Bikes are the new babies in Portland elections, where it seems every candidate gets photographed wearing a helmet and a smile.
It's not just a pose. Local pols, from U.S. Rep. Earl "Bike" Blumenauer (D-Ore.) on down through the Legislature and City Hall, want to stay in the good graces of Portland's bike lobby in the May primary.
Stop laughing. There really is a bike lobby here—in influence, sorta like Big Oil in Dallas or Little Havana in Miami, just without the cash.
"I don't think a candidate can afford to be anti-bicycle," says City Council hopeful Chris Smith, a transportation activist. "Not just because you piss off the bicycle community, but because [the outdoorsy, energy-saving] value set is pretty ingrained in Portland."
Six percent of Portlanders are daily bike commuters, according to a 2007 city auditor's survey—and another 10 percent say they commute by bike occasionally. Portland's ridership is way ahead of other U.S. cities, but behind some European cities like Amsterdam (see Vicious Cycle," WW, Oct. 31, 2007).
Last week, the Washington, D.C.-based League of American Bicyclists gave Portland a "platinum" rating for bike-friendliness (though local boosters such as Jonathan Maus of BikePortland.org concede the award had as much to do with marketing as any infrastructure improvements).
Locally, the bike lobby begins with the Bicycle Transportation Alliance, a nonprofit that claims 5,000 members, including businesses and individuals who pay as little as $10 a month. Tax laws prevent the BTA from endorsing candidates, but not from bending ears.
In the last three months of 2007, BTA reps called or met with city staffers at least 36 times—more often than OHSU and Pacific Power reps combined, according to City Hall lobbying reports. Granted, these numbers may reflect the BTA's amateur status; the best lobbyists keep their influence off the books.
Likewise, Bike Walk Vote—local cyclists' political organ—isn't big-league by conventional measures of donations. It spends less than $2,000 a year, according to its founder, former BTA director Evan Manvel. So far this election cycle, BWV, its members and supporters have contributed $2,057—political chump change—to various candidates.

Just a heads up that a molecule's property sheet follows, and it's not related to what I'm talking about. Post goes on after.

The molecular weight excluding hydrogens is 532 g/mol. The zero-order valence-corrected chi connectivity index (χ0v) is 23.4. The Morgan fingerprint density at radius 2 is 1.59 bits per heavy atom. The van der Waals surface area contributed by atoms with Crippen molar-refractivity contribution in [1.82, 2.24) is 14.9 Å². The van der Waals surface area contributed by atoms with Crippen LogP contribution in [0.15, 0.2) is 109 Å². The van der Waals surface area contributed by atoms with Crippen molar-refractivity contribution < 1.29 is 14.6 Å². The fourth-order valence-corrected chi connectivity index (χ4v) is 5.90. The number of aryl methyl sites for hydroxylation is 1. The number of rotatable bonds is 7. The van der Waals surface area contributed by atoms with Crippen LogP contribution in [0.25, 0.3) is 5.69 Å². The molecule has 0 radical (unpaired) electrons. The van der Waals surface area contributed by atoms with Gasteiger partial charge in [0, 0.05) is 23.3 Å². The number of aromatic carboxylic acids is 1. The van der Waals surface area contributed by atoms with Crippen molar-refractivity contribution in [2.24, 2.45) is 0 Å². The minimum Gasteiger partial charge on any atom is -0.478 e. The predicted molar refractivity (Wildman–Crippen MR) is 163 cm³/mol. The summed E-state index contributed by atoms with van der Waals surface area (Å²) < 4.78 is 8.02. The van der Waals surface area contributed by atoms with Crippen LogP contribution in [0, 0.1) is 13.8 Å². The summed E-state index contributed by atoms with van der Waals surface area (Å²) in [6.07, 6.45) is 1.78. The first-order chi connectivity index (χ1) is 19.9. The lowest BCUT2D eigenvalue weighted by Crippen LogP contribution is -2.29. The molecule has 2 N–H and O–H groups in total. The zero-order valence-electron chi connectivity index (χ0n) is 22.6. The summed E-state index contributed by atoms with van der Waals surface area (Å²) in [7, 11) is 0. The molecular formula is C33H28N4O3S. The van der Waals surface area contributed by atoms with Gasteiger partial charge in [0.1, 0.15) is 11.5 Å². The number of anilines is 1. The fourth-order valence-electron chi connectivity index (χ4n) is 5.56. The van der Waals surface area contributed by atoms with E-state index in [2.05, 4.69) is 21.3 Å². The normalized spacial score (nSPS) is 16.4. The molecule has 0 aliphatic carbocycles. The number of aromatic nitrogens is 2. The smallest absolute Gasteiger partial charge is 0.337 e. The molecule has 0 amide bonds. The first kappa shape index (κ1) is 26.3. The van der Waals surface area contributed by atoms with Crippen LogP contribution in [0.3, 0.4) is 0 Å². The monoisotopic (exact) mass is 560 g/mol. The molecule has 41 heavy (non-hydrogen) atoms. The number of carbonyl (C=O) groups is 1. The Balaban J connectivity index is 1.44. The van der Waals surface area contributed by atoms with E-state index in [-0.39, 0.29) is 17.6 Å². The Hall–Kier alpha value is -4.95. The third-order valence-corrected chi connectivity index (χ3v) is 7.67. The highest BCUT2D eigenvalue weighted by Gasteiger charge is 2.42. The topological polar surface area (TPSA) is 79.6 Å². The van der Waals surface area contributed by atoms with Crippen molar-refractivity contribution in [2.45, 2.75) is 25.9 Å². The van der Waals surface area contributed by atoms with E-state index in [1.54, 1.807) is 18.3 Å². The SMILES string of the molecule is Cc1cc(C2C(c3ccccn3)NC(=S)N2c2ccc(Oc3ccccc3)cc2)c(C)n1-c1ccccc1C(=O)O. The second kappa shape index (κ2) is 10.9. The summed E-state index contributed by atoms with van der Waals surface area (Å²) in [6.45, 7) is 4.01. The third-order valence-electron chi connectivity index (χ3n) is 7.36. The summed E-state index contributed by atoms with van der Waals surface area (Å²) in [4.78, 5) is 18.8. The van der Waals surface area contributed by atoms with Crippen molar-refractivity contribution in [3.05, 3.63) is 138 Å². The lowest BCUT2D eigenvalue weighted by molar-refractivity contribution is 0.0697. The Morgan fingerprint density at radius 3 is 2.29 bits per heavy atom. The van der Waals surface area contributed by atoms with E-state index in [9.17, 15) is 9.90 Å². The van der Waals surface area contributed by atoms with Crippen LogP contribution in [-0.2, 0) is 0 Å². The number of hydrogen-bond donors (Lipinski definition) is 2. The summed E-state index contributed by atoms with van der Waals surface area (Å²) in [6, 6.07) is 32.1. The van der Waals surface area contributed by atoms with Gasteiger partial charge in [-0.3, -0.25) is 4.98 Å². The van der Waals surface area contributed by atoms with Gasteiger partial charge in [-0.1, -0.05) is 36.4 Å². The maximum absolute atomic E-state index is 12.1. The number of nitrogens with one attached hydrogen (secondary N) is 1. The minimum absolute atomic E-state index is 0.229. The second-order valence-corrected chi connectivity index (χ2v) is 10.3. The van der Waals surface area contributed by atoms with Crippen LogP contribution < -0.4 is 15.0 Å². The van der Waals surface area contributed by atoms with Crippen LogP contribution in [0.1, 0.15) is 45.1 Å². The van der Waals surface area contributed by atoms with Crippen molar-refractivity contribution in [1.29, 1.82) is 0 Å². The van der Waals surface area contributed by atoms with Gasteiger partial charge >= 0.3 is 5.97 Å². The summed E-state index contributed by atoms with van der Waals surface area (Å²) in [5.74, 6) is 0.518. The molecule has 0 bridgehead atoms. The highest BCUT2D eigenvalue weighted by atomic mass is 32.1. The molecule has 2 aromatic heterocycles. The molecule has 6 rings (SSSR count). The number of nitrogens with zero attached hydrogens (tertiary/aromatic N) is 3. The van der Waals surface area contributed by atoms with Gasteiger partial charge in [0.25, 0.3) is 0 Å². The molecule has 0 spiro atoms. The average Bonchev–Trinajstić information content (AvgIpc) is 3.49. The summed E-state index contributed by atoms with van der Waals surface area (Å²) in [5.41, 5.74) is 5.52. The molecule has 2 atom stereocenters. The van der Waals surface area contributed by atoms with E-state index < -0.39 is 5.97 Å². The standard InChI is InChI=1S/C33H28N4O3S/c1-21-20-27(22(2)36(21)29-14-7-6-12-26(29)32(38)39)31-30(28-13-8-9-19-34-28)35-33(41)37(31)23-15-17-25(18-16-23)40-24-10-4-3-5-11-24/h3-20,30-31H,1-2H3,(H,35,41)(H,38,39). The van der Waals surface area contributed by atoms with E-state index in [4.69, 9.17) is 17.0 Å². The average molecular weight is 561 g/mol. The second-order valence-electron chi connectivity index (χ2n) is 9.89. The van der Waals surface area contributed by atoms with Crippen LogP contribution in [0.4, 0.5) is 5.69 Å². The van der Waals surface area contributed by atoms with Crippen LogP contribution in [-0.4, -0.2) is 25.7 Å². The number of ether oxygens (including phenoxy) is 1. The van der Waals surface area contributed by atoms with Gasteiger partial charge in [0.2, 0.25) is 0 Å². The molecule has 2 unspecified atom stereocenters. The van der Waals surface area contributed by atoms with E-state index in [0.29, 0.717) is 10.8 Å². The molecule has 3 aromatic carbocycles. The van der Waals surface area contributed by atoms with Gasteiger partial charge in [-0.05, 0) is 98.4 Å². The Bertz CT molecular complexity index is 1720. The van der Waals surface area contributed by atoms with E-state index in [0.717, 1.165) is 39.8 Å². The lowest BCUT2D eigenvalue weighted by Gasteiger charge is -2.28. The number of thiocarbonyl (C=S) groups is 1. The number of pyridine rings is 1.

But its endorsement is highly coveted. Smith shared the BWV endorsement with another candidate, Jeff Bissonnette, in one of the council races.
"Can they swing a citywide election? Maybe not on their own. But…they can play a powerful role," says Bissonnette. "Every bit makes a difference."
It surely helped Smith that he paid BWV board member Carl Larson $1,350 to organize five house parties for his campaign in December and January. (Larson, who began working for the BTA in February, recused himself from the BWV endorsement.)
In the mayor's race, BWV has endorsed Commissioner Sam Adams, and in the other hotly contested council race to replace Commissioner Erik Sten, BWV has backed Sten's former chief of staff, Jim Middaugh.
Though no one claims cyclists are a solid voting bloc, Manvel estimates the "bike vote"—voters who care about bike safety and infrastructure—at 10 to 15 percent of certain districts, particularly on the inner east side.
If the "bike vote" numbers about 5,000—based on BTA memberships and daily visitors to BikePortland.org—it's easy to see how it could swing one of the council primaries in which about 120,000 people voted in 2004.
This time, Manvel has helped campaign for Middaugh by handing out fliers to commuters on the Hawthorne Bridge. And Commissioner Adams has rewarded the bike lobby well in his council term. Not only did he include $24 million for new "bicycle boulevards" in his proposed $464 million transportation package, he passed a $5.5 million plan to "recycle" the old Sauvie Island Bridge as a bike-and-foot path over I-405 at Northwest Flanders Street.
Adams' mayoral opponent, Sho Dozono, opposed the bridge plan—and said, at a recent debate, that he was a "very pro-bicycle candidate." Who isn't?
"Right now our power is more in how the candidates are using our endorsement, rather than the feet on the ground," says Manvel. "We're no labor movement, and we're no environmental movement. Yet."
So far in this election cycle: BTA director Scott Bricker gave Chris Smith $105. The Bike Gallery gave Future PAC $500; owner Jay Graves gave $250 to state legislative candidate Jefferson Smith and $500 to Sam Adams. BWV member Michael Dennis gave Adams $150, and BTA rep Karl Rohde gave Adams $300. BWV gave $252 worth of brochures to state legislative candidate Jules Kopel-Bailey.